Privatization failure admitted
Latvia's government officially admitted failure in the fourth attempt to sell Latvian Shipping Company (LASCO) and asked the Ministry of Economy to prepare new guidelines for the sale.
The next round of the sell-off may see no requirements for a strategic investor, which would mean dropping several key requirements, including future investments, keeping the firm in the shipping business and limits on reselling it. However, the privatization stake is likely to remain the same, at 68 percent of the company, the Latvian Privatization Agency said.
The new attempt to privatize LASCO is expected to take at least four to five months.
The government had earlier set a starting price of LVL (Latvian lats) 70 million (USD 111.3 million) for the two bidders. Italian company d'Amico Societa di Navigazione S.p.A. had offered USD 22.4 million (LVL 14.1 million) for the 68 percent stake. The second bidder was FAL Oil Company of the United Arab Emirates, which bid USD 70 million (LVL 44.1 million).
FAL said it might take part in another bidding round and possibly increase its offer. Other firms interested in the sell-off were Russia's LUKOIL, Gazprom and Morskije Perevozki, as well as Singapore's Keppel Shipyard.
Two EU negotiation chapters concluded
Latvia concluded talks with the European Union on two major areas last week. The country closed chapters on the free movement of capital and company law, and opened negotiations on financial control and taxation.
Latvia has now closed a total of 13 chapters out of the 31 economic and political negotiation areas. The country has pledged to finish the talks by the end of 2002 in order to join the EU with the first-round candidates.
Kalējs' extradition hearing continues
Extradition of accused war criminal Konrāds Kalējs, now in Australia, moved a step further when a Melbourne magistrate ruled the key evidence of the sole defense witness inadmissible.
Magistrate Lisa Hannan told the Melbourne Magistrates Court that sections of an affidavit by Andrew Ezergailis, a professor of history at Ithaca College, New York, were "vague", "not capable of being tested or rebutted" and constituted hearsay.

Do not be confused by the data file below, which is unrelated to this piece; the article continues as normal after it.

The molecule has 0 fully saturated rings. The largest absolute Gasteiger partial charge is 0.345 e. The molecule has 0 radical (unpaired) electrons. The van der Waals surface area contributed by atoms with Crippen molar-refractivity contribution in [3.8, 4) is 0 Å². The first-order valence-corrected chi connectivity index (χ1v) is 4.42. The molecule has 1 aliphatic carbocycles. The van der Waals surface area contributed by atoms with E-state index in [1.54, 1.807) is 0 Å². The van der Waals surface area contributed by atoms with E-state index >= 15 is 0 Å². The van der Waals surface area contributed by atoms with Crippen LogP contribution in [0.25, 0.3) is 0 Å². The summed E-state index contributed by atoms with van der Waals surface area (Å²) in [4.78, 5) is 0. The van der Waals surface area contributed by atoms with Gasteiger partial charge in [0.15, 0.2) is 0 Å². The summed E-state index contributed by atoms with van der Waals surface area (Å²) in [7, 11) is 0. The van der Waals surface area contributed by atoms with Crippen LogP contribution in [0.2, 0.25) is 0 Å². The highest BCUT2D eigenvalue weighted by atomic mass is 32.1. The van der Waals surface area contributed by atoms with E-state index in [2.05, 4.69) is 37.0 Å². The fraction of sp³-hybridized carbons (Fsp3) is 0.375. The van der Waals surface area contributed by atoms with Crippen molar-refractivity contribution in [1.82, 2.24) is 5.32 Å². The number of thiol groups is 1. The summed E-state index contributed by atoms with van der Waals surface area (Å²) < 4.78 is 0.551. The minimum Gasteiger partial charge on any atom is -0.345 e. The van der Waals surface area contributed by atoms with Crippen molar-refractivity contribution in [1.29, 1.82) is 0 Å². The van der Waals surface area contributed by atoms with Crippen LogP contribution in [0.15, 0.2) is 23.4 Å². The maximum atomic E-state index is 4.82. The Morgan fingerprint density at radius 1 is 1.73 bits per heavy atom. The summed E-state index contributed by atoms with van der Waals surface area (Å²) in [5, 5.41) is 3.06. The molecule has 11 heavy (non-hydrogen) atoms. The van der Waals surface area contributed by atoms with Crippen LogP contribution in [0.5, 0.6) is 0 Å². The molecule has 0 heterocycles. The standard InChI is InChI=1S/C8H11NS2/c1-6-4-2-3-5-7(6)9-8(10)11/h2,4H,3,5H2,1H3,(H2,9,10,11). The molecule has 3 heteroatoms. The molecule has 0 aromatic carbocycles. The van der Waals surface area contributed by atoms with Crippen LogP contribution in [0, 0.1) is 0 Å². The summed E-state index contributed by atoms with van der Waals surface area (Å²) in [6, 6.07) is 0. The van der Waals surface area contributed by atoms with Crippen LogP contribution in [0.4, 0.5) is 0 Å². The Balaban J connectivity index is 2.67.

Hannan had earlier rejected an argument by Kalējs' lawyer that proceedings should not be based on Australia's extradition laws, but on a 1924 treaty between Latvia and Britain, which would require direct evidence of Kalējs' alleged acts.
Ezergailis said his research indicated that the mass killings of Jews in Latvia had ended by the time Kalējs arrived at Salaspils concentration camp in late 1942. He said international pressure had forced Latvia to seek prosecution of Kalējs as the price of gaining membership into organizations such as NATO and the European Union.
Meanwhile, attorneys for the 87-year-old suspect voiced concerns that such international pressure on Latvia means that Kalējs can't count on an impartial ruling in his homeland.
Latvian officials insisted Kalējs would get a fair trial if Australia decided to extradite him. "Our courts are capable of holding an honest and fair trial. Kalējs will have every chance to defend himself and he'll get a fair hearing," The Associated Press quoted Justice Ministry spokesman Leonards Pāvils as saying.
Latvia indicted Kalējs for taking part in the Holocaust in Latvia during the 1941-1944 German occupation, when some 80,000 Jews were killed.
Kalējs, who took Australian citizenship in 1957, fled to Melbourne last year to avoid deportation from Britain. He was deported from Canada in 1997 and the United Sates in 1994 for lying on entry forms about his past.
Kalējs was arrested last December after Latvia requested his extradition. He is now free on bail at a home for the elderly.